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Thursday, 30 March 2017

An Economy that Works for the Econocracy

In my obligatory reference to the Brexit movement yesterday, I reported how Mrs May stressed the need - as she sees it - to build an economic and social system for 'everybody': in this generation and the next. No democratic leader has deliberately offered economically and socially divisive programmes in the past half-century; though the consequences of many well-meaning notions have been economically disastrous and socially sub-optimal: so she is saying nothing new, though she seems to think that she is saying it in a new way.

I went on yesterday to express the view that the Brexit negotiations are from now on - at best - the second-most important issue facing the British government. The most important issue is the dire state of the economy, which gets more precarious by the day. The economy does not 'work for everybody'. The general standard of living, taken across the whole population, is still lower than it was in 2006: Britain and Greece are the only EU states of which that depressing fact is the case. The only people who benefit from the prevailing economic policy are the Economists who get a living from providing the dogmatics, the policy details and the superficial 'explanations' whenever targets are not met or policies fail.

As frequently has been mention in these pages, the government's one great claim to economic 'success' is that 'economic growth' is higher than in most other formerly-industrial countries. This is impure fantasy. The 'growth' of the British economy is calamitous, because it reports the quintessential fact that consumers - ordinary people, who have squeezed real incomes - collectively borrow more money to maintain their spending power week by week. More and more of the borrowed money each month is spent on imported goods, so it does nothing to raise industrial employment in the UK; while it increases the balance of payments deficit. To cover the deficit, Britain as a whole has to borrow from the rest of the world, and individuals and companies have to sell their assets in the UK to foreigners. The result is that foreigners own more material and financial assets in the UK than they did before.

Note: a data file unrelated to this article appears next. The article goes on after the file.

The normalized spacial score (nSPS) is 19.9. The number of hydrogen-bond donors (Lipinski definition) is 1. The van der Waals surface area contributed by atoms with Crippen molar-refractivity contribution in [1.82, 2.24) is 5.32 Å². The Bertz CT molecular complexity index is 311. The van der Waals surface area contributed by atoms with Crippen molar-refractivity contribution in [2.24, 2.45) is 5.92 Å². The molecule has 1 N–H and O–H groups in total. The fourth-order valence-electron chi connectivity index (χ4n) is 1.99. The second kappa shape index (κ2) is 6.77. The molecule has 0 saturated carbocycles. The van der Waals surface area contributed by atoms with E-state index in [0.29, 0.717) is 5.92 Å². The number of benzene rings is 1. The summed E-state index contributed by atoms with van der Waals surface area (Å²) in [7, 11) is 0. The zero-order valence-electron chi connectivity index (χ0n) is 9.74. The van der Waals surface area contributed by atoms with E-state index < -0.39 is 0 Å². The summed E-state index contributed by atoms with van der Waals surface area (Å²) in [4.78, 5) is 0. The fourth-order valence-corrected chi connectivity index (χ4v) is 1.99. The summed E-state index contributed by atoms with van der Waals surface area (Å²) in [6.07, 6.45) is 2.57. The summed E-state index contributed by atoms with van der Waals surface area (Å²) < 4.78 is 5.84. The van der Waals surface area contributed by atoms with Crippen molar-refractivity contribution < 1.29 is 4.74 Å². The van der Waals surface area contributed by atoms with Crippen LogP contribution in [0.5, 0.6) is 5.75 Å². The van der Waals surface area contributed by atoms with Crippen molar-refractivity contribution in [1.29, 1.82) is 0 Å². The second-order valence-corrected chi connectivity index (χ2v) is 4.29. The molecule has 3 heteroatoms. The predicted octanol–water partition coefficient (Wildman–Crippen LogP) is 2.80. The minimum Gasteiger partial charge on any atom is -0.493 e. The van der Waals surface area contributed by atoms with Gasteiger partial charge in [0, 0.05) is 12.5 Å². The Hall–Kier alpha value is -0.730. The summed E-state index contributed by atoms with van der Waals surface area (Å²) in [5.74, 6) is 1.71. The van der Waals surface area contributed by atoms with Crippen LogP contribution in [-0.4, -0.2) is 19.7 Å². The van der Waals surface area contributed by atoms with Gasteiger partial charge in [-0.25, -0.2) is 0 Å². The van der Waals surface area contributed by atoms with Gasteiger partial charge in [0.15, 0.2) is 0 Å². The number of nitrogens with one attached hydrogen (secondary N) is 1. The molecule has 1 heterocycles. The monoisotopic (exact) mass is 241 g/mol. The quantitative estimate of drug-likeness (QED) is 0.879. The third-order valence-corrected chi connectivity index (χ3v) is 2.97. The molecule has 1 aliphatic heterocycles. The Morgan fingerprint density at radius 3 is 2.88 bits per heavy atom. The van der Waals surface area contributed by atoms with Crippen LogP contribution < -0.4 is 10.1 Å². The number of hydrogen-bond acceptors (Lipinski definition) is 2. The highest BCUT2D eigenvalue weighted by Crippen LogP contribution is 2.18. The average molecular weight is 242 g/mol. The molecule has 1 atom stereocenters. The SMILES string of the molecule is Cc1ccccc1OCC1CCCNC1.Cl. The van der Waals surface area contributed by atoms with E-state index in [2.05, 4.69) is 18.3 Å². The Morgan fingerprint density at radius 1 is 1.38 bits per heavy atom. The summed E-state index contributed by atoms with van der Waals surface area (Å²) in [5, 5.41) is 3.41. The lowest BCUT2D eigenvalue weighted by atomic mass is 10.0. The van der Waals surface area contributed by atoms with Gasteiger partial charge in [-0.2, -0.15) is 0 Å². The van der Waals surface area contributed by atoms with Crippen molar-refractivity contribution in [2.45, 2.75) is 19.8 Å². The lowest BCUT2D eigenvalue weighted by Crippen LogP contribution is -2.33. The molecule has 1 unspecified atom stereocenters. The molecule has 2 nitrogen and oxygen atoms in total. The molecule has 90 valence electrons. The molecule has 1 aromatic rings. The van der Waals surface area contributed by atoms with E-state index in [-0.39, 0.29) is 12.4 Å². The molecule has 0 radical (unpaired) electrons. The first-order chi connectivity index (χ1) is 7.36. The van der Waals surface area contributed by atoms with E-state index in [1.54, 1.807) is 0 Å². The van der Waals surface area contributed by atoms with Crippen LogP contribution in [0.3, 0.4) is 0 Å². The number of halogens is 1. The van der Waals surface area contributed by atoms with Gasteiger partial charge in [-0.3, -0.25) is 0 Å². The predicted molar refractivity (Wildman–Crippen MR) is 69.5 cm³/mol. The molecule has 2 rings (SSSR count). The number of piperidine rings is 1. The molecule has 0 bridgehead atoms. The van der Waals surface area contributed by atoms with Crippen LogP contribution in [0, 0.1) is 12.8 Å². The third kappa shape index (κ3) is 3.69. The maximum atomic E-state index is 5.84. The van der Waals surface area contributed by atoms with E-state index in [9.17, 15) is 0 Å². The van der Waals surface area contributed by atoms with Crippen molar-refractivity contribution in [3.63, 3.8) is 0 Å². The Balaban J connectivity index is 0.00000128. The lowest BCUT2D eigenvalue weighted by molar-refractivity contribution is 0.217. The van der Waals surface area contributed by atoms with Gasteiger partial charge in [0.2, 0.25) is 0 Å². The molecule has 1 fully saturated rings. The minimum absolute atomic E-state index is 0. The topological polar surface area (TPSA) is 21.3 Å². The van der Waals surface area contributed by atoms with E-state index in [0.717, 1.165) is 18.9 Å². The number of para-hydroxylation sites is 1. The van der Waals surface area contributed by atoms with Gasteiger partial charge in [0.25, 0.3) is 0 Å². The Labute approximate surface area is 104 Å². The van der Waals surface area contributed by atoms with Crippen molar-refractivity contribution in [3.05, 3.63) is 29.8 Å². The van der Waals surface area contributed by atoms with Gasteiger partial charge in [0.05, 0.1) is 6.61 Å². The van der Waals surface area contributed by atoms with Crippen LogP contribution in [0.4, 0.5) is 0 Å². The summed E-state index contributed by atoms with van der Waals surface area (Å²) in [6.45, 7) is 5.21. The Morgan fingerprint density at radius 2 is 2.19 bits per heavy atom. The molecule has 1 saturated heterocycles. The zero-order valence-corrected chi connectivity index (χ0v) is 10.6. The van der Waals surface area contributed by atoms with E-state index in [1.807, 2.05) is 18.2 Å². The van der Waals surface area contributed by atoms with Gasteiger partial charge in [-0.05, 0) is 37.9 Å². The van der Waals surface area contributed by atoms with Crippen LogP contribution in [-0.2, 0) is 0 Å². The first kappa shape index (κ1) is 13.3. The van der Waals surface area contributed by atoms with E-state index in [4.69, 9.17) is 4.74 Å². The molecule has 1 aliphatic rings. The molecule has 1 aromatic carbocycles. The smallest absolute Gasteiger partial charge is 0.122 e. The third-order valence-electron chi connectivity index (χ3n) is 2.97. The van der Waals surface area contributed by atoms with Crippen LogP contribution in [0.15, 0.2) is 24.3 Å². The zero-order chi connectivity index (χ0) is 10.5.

Economists and journalists blithely write about consumer spending as the 'engine' that drives economic growth [most of the time, carefully ignoring any reference to what actually is growing]. The latest figures issued by the Bank of England showed that total borrowing by British consumers in February 2017 was 9.3% higher than the total in  February 2016. This was after a more modest increase in debt between January 2016 and January 2017, at 8.6%. The February, 1917, figure showed the highest increase in 11 years - the period since the height of the financial bubble that ended in the crash of 2007-8. Households put £600 million more on their credit-card debt in February, so that at the end of the month the total that they owed was £10 billion more than it had been in August 2014. The credit-card debt total had risen to £63.7 billion by 1 March 2017. The Bank of England's Financial Policy Committee is becoming scared by these figures, and the Bank's Prudential Regulation Authority is being set the task of checking that the banks are being rigorous in applying their own rules to avoid customers over-extending their borrowing; relative to their ability to service their debts.

Meanwhile the banks and other credit-card providers seem to be confident that they can continue the current rate of credit expansion, and are competing with each other to attract customers by offering them several months of interest-free credit if they will transfer their 'balances' to new providers; which encourages them to borrow more during the interest-free period. As the number of mortgages approved by the lenders for house purchase continues a slow decline, people show no disinclination to slow down the rate at which they stuff their wardrobes and their bellies with mostly 'unnecessary' consumer items. This can only end in catastrophe.

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